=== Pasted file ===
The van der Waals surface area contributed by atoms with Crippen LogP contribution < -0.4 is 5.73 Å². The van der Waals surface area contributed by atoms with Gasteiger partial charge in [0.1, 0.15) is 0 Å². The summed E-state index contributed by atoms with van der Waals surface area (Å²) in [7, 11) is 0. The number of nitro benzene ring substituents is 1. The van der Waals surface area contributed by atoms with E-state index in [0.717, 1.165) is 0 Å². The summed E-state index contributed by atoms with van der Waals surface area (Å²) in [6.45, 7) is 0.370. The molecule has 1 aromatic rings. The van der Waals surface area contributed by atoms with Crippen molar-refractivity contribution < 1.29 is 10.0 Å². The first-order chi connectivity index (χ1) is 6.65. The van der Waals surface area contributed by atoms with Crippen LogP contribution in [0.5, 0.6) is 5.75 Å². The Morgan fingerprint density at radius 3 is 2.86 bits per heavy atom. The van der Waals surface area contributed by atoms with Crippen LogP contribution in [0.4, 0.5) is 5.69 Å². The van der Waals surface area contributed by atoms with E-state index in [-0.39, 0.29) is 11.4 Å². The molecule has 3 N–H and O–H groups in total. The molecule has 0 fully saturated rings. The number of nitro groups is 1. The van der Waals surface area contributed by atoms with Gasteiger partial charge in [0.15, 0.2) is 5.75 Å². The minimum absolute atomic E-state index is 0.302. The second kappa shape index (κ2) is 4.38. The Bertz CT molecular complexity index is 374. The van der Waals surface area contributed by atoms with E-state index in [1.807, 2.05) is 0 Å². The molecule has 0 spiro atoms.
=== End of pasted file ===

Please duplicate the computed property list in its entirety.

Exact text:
The van der Waals surface area contributed by atoms with Crippen LogP contribution < -0.4 is 5.73 Å². The van der Waals surface area contributed by atoms with Gasteiger partial charge in [0.1, 0.15) is 0 Å². The summed E-state index contributed by atoms with van der Waals surface area (Å²) in [7, 11) is 0. The number of nitro benzene ring substituents is 1. The van der Waals surface area contributed by atoms with E-state index in [0.717, 1.165) is 0 Å². The summed E-state index contributed by atoms with van der Waals surface area (Å²) in [6.45, 7) is 0.370. The molecule has 1 aromatic rings. The van der Waals surface area contributed by atoms with Crippen molar-refractivity contribution < 1.29 is 10.0 Å². The first-order chi connectivity index (χ1) is 6.65. The van der Waals surface area contributed by atoms with Crippen LogP contribution in [0.5, 0.6) is 5.75 Å². The Morgan fingerprint density at radius 3 is 2.86 bits per heavy atom. The van der Waals surface area contributed by atoms with Crippen LogP contribution in [0.4, 0.5) is 5.69 Å². The van der Waals surface area contributed by atoms with E-state index in [-0.39, 0.29) is 11.4 Å². The molecule has 3 N–H and O–H groups in total. The molecule has 0 fully saturated rings. The number of nitro groups is 1. The van der Waals surface area contributed by atoms with Gasteiger partial charge in [0.15, 0.2) is 5.75 Å². The minimum absolute atomic E-state index is 0.302. The second kappa shape index (κ2) is 4.38. The Bertz CT molecular complexity index is 374. The van der Waals surface area contributed by atoms with E-state index in [1.807, 2.05) is 0 Å². The molecule has 0 spiro atoms.